Republicans have long talked about Biden as a potential threat to Trump because he’s seen as a politician able to appeal to the same blue-collar workers in Rust Belt states who turned to Trump instead of 2016 Democratic nominee Hillary ClintonHillary Diane Rodham ClintonHillary Clinton slams Trump for spreading 'sexist trash' about Pelosi Gillibrand seizes on abortion debate to jump-start campaign DNC boss says candidates to be involved in debate lottery MORE.

“He speaks the same language as Trump,” said one top Republican close to a GOP super PAC.

Biden sources say the former vice president is currently mulling a White House bid and will make a decision before the end of the year. If he does decide to run, his allies say his years of experience as vice president and senator will be an advantage.

“That would clearly be a big part of his platform,” one former Biden aide said, adding that while foreign policy isn’t “top of mind  …  it plays to his strengths.”

“I do think his experience is what people are gravitating toward,” the former aide said.

In a juxtaposition to Trump, voters will see Biden as “a person I trust to be in the room because he’s been tested,” the former aide added. “I think he’s leading in the polls because people equate him with stability and experience.”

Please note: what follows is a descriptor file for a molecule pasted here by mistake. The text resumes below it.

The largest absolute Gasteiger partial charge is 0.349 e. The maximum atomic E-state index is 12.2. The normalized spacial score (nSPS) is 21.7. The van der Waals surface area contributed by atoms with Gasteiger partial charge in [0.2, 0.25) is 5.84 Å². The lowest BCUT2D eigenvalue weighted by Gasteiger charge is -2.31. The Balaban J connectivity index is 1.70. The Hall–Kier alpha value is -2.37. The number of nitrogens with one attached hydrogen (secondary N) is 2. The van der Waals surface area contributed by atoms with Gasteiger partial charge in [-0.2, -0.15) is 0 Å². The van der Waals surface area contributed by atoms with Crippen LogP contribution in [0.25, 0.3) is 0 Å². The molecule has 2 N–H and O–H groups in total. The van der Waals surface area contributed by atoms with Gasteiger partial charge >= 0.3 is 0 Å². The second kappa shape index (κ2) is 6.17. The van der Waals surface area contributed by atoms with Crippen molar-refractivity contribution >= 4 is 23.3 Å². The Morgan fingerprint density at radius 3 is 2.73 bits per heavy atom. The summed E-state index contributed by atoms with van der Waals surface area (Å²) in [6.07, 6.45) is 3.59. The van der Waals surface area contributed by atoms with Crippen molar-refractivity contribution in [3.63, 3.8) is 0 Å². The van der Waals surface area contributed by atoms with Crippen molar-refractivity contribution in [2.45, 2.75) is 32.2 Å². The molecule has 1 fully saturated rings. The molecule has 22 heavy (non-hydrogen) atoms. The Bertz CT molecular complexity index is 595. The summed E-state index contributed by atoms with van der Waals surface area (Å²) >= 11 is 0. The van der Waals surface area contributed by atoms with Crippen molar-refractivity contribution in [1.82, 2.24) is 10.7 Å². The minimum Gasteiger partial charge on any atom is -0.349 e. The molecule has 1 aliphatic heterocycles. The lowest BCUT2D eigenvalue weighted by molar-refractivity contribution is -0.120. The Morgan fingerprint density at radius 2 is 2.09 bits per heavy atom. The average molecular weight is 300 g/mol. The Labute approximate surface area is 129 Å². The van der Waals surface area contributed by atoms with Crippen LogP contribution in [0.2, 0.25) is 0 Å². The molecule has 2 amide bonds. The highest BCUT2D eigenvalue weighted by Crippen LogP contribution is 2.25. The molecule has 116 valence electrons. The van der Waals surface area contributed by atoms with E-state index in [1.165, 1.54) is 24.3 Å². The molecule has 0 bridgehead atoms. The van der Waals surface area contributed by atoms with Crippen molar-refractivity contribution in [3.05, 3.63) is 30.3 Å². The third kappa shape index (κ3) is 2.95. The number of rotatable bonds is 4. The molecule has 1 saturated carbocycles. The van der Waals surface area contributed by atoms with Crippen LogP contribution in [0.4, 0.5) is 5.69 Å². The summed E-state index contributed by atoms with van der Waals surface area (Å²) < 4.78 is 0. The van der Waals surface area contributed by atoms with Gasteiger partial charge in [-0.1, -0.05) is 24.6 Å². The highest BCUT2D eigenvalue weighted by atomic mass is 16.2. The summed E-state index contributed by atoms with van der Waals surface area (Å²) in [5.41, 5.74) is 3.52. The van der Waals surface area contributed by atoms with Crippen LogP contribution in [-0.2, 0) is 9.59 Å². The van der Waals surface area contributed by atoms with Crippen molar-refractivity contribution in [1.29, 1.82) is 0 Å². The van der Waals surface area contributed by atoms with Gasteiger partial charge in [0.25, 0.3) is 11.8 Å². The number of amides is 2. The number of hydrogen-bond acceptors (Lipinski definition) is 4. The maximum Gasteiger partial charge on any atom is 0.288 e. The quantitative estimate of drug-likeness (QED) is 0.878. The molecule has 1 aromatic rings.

Biden has led recent polls of would-be Democratic candidates. A Zogby poll out last month showed the former vice president widening his lead against Sen. Bernie SandersBernie SandersGillibrand seizes on abortion debate to jump-start campaign DNC boss says candidates to be involved in debate lottery CEO pay rising twice as fast as worker pay: AP MORE (I-Vt.), 26 percent to 18 percent.

Still, in an interview with MSNBC’s Al Sharpton in April, even Biden seemed to acknowledge what others in the party — including former President Obama — have said about the need to make room for new faces.

“I’m really hoping that some other folks step up. I think we’ve got some really good people.”

Some Democrats have cautioned against a Biden run. For one thing, he will be 77 in 2020.

“If we can’t come up with some new names here, we have a major problem as a party,” one Democratic fundraiser said.